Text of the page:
UK incumbent BT has the UK delivery sector in its sights with its new IoT national roaming SIM.

Nick Wood

February 17, 2023

3 Min Read
BT rolls out national IoT roaming
Communication network concept. IoT (Internet of Things). Telecommunication.

UK incumbent BT has the UK delivery sector in its sights with its new IoT national roaming SIM.

Launched on Thursday, it can connect to cellular networks ranging from 2G right the way up to 5G from any of the country’s mobile operators. It is also compatible with low-power wide-area networks (LPWAN).

BT would of course prefer it if customers connected primarily to mobile arm EE’s network. It didn’t waste the opportunity to remind everyone that it recently extended 5G coverage to 500 smaller locations, and plans to blanket the entire UK landmass by 2028. But, if EE’s network really isn’t available, then customers will be able to roam onto one of its rivals’ networks. The advantage to BT is that it has an opportunity to own the customer, even if Vodafone, O2 or Three is the one carrying the traffic.

As well as the network, BT’s national roaming IoT SIM offers a secure management portal to help customers keep track of their connected devices.

“Businesses across the UK are increasingly understanding the benefits of using IoT devices in running their operations. And now, with the unveiling of our IoT national roaming SIMs, we’re making sure those connections stay strong no matter where business takes you,” said Marc Overton, managing director of BT’s Division X, in a statement. “Whether in the heart of a bustling city or out in the countryside, our solution ensures data is transmitted quickly and reliably. We’re excited to help both our existing and new customers fully harness the power of their smart devices with lightning-fast mobile connectivity.”

While businesses in any industry can avail themselves of BT’s new IoT SIM service, the telco reckons courier and delivery companies in particular will benefit. This is because the improved geographic coverage that comes with roaming will give them more consistent and reliable access to the information they need, when they need it. This includes things like changes to the delivery schedule, and temperature monitoring of refrigerated vehicles, and so-on.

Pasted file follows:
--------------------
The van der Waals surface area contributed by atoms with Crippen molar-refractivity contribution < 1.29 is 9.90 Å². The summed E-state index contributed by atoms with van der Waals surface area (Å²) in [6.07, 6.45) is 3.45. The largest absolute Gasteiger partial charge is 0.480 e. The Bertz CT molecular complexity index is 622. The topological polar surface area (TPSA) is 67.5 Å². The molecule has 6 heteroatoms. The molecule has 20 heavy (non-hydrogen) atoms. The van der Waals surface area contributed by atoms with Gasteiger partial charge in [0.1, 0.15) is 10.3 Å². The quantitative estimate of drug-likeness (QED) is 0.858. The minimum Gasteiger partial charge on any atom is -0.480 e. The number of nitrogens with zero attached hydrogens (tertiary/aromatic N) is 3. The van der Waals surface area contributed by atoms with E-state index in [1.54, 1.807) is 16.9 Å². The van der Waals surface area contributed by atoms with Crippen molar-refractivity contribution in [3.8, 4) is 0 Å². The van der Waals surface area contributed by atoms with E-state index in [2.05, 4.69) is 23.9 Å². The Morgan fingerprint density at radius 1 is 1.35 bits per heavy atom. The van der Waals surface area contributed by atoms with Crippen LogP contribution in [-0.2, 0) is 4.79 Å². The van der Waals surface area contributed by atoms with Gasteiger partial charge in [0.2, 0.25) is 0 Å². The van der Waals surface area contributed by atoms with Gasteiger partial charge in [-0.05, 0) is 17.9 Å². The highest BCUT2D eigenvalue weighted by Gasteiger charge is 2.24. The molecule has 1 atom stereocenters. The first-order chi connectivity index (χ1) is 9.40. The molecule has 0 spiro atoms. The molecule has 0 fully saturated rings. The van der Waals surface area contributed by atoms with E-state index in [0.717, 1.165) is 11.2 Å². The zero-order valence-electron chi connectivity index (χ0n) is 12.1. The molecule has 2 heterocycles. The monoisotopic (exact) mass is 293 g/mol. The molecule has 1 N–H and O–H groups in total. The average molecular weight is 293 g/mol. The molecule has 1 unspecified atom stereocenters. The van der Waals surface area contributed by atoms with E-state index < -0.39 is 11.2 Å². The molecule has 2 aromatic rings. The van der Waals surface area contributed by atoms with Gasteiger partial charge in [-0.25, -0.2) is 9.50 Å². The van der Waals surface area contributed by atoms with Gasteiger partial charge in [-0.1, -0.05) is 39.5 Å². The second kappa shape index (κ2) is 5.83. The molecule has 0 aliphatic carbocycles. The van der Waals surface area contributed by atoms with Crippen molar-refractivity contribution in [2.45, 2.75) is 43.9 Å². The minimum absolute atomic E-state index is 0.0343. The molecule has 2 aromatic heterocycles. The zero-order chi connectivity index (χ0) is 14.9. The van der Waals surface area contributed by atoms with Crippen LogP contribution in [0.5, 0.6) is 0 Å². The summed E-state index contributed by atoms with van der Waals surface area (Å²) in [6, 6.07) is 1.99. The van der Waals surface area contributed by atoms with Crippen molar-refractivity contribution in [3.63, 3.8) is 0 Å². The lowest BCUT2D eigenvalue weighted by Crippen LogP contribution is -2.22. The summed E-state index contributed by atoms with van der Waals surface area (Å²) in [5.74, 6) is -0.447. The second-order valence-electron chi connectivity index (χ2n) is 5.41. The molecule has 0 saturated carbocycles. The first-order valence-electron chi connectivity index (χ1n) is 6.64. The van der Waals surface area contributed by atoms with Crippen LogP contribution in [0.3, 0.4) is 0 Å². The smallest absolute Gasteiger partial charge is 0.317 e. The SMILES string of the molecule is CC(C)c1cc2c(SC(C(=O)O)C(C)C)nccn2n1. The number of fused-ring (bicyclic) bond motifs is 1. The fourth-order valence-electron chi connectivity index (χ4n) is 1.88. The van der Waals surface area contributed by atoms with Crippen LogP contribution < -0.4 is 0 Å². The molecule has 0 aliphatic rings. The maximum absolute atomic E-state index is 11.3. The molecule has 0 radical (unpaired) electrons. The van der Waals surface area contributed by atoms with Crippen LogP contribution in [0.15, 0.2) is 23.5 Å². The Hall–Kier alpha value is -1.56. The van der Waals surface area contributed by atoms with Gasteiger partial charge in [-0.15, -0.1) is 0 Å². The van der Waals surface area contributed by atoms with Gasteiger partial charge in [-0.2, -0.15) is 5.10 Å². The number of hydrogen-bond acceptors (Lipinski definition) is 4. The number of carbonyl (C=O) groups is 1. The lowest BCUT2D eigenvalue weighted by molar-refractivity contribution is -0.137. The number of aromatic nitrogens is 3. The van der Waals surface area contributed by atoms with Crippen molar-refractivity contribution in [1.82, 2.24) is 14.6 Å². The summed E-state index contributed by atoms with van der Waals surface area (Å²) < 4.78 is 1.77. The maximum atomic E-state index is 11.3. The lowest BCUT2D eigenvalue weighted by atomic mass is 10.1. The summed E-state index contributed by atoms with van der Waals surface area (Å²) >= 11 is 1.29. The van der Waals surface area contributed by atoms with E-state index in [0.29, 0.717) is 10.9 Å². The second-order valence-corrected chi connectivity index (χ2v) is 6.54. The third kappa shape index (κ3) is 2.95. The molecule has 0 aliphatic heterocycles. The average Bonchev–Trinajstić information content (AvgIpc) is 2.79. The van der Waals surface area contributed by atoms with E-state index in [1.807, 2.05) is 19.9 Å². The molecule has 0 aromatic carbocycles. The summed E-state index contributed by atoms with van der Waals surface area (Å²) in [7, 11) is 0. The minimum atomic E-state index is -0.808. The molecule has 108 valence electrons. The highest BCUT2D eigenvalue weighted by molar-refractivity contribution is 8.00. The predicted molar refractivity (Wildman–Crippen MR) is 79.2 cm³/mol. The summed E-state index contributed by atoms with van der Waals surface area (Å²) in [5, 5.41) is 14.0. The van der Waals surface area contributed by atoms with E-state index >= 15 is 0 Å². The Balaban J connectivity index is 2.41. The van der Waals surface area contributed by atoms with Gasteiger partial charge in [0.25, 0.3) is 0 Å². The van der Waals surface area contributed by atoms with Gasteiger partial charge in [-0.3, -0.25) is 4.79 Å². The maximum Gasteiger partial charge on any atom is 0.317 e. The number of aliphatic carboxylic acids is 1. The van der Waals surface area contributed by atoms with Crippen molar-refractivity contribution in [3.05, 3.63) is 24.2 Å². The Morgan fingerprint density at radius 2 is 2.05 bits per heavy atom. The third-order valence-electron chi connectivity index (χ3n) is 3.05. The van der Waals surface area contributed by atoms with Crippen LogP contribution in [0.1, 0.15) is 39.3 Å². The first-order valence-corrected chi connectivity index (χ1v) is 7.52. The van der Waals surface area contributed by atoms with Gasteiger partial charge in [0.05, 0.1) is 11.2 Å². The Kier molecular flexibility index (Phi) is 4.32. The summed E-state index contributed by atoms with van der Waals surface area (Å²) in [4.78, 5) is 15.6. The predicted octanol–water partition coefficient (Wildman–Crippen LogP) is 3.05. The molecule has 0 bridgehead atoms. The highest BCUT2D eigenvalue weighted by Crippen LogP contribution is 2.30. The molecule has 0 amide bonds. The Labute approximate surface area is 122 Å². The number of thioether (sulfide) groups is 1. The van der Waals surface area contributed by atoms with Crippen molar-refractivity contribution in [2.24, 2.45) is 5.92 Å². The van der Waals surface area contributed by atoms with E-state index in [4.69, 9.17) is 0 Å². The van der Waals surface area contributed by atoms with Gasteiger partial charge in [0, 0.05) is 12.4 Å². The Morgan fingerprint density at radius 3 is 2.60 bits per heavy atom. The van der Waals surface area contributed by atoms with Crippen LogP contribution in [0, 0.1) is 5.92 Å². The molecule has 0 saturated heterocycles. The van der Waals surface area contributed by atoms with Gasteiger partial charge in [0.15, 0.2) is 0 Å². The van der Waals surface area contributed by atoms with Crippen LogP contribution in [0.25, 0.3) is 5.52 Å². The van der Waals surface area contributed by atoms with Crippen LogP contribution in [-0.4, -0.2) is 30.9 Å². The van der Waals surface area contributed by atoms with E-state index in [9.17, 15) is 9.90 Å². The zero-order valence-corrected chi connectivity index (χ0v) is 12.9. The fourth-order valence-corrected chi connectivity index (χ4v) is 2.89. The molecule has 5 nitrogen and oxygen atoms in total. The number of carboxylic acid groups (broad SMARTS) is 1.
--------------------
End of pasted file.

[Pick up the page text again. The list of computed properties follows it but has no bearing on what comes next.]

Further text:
It’s not a bad idea, taking aim at the courier and express delivery market. According to a report published last year by consumer research firm Mintel, 72% of UK adults took delivery of a package from a courier in 2021. It expects the market to grow by 21 percent between 2022 and 2026, by which time it will be worth £18.5 billion.

Meanwhile, according to Logistics UK’s most recent Logistics Report, the sector – which includes air and maritime freight as well as road – contributes £139 billion gross value add to the UK economy. In addition, at the end of 2021, there were 265,000 HGV drivers in the UK, and together they spent nearly a billion hours stuck in traffic jams, costing the economy £8 billion. Issues like congestion are compounded by rising fuel prices and carbon emission reduction targets. Leveraging connectivity for applications like on-the-fly route optimisation, for example, could potentially alleviate some of those pressures.


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About the Author(s)

Nick Wood

Nick is a freelancer who has covered the global telecoms industry for more than 15 years. Areas of expertise include operator strategies; M&As; and emerging technologies, among others. As a freelancer, Nick has contributed news and features for many well-known industry publications. Before that, he wrote daily news and regular features as deputy editor of Total Telecom. He has a first-class honours degree in journalism from the University of Westminster.

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